(Part 4 in a series)
The title of the book tells the whole story: Miranda Carter’s 2009 work is called, “George, Nicholas and Wilhelm: Three Royal Cousins and the Road to World War I.” It is a compelling account of these three heads-of-state blood relatives, with plenty of family photos included, of their picnics and collaborations that led into the greatest conflagration of modern Europe – the two World Wars and that wiped out what the experts estimate was over 200 million of the best and brightest human souls that the civilizing influences of evolution had produced.
The optimism that reigned all over Europe in the “belle epoque” era leading up to the flash point that set off the events ravaging all Europe from 1914 to 1945 was dashed beyond recognition within the first year of the Great War.
Among many other things, the outbreak of the war destroyed the optimism that underpinned the Social Gospel movement that had grown into a major force in the U.S. and Europe, led by the American theologian Walter Rauschenbusch. His small church in the Hell’s Kitchen section of New York City’s Manhattan attempted to address the huge influx of immigrants that swelled the U.S. population from 38 to 74 million in the decade of the 1870s alone to meet the opportunities represented by the explosive growth of the Industrial Revolution.
Despite the social disparities that also animated the works of Charles Dickens in England, there was an underlying sense that the amazing industrial progress of that era would be channeled into long term progress and benefits for the entirety of humanity.
The new progressive currents that grew up in that explosive era also were breeding grounds for labor-based movements that sought to rally underserved populations with appeals to mass strikes and other actions aimed at escalating their gains. Marxism grew up in this context, rooted in the notion of overthrowing the state and the property-owner capitalist class altogether and replacing them with organizations of workers.
Insofar as memories were still fresh of the excesses of the French Revolution and its Jacobin terror that led to the beheading of leaders of the aristocracy, the rise of the laboring and immigrant populations led to sharp, fearful reactions against the perceived threats they represented in leading ruling and elite circles, and that fear defined what became the dominant influence among the circles around the three ruling cousins in England, Germany and Russia.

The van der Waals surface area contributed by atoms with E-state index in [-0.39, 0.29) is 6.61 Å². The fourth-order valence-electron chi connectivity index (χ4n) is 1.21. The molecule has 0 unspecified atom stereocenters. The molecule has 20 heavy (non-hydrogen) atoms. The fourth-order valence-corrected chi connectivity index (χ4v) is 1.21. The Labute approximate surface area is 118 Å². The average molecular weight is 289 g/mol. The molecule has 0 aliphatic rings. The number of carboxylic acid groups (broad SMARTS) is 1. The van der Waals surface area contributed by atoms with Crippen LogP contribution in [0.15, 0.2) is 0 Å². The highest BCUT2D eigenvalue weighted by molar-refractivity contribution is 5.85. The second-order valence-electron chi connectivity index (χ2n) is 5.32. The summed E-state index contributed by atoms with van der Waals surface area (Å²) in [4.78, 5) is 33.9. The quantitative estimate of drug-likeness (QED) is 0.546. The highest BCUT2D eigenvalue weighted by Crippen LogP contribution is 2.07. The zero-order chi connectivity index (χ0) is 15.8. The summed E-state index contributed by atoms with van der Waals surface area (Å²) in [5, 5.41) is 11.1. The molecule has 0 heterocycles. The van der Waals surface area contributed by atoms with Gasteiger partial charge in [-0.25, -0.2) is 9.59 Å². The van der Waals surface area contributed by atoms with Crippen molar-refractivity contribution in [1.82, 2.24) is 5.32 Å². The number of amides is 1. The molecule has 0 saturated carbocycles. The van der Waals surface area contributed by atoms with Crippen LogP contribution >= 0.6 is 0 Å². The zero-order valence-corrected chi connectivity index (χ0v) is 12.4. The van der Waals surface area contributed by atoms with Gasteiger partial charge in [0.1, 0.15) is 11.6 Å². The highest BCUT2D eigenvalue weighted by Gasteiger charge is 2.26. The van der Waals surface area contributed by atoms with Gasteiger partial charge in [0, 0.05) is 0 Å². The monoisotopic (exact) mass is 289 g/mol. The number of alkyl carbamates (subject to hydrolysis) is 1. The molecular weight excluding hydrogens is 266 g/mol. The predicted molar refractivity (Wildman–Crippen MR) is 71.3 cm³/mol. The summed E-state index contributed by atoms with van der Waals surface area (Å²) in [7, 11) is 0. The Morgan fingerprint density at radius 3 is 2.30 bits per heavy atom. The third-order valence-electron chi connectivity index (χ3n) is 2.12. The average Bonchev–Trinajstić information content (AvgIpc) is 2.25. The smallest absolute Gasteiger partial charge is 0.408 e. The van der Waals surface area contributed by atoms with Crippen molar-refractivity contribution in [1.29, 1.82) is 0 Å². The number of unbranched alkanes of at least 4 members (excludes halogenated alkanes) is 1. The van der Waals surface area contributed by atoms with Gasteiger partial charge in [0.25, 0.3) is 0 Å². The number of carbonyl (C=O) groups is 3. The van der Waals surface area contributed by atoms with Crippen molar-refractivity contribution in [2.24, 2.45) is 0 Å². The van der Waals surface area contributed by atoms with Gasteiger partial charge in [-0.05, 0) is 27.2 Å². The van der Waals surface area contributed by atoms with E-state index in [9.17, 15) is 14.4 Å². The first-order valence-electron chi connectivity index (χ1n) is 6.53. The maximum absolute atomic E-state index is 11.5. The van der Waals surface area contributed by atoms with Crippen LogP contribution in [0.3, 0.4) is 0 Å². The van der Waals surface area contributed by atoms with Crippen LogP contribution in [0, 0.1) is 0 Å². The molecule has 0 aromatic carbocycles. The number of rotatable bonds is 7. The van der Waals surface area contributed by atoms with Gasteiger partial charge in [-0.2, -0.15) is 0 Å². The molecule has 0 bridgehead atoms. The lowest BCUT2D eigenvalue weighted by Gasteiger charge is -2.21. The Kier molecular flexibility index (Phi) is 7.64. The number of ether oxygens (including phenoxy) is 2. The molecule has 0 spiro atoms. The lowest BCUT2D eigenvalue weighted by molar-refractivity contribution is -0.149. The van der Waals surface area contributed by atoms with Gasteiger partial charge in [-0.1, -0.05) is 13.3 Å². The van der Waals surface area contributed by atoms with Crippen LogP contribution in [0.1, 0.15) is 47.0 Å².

Still, there was among those who saw the explosive progress of that era in a more socially positive light, the circles of inventors, artists and composers from whom the romantic era’s greatest achievements arose, including the rise of the Art Nouveau and great advances in the areas of education, philosophy and more equitable social progress.
With the support of his grandmother, Queen Victoria, this was the social context in which the intended next king of England was being reared. Born in 1862 as the eldest son of Victoria’s eldest male offspring, young Prince Eddy was being cultivated in the better, more progressive influences of that era, and that was reflected in the accounts of his kind and generous personality which was much beloved among his subjects.
By contrast, Eddy’s younger brother, George, did not exhibit such sensibilities at all, despite the great popularity of their beautiful and warm Danish-born mother Alexandra, who was becoming deaf. While Queen Victoria described Eddy as a young child as “fairy-like, placid and melancholy,” despite a father widely known for being an unfaithful panderer, gambler and parentally absent,
While Eddy “had something of his father’s charm and talent for socializing,” George began a diary at age 13 that he wrote in dutifully until his death in 1936 but whose volumes were described as “for the most part deadly, the acme of pedestrianism, dull and “showed the evaporation of his childhood liveliness…perhaps also a dyslexic’s reluctance to move beyond the most basic phrases…The pages gave almost no sign of interior life, recording every day after day the weather, the time he rose, ate and went to bed,” George’s biographer Harold Nicolson wrote.
As Eddy died at 27, it was George who prosecuted the Great War.
(To be continued. All rights reserved).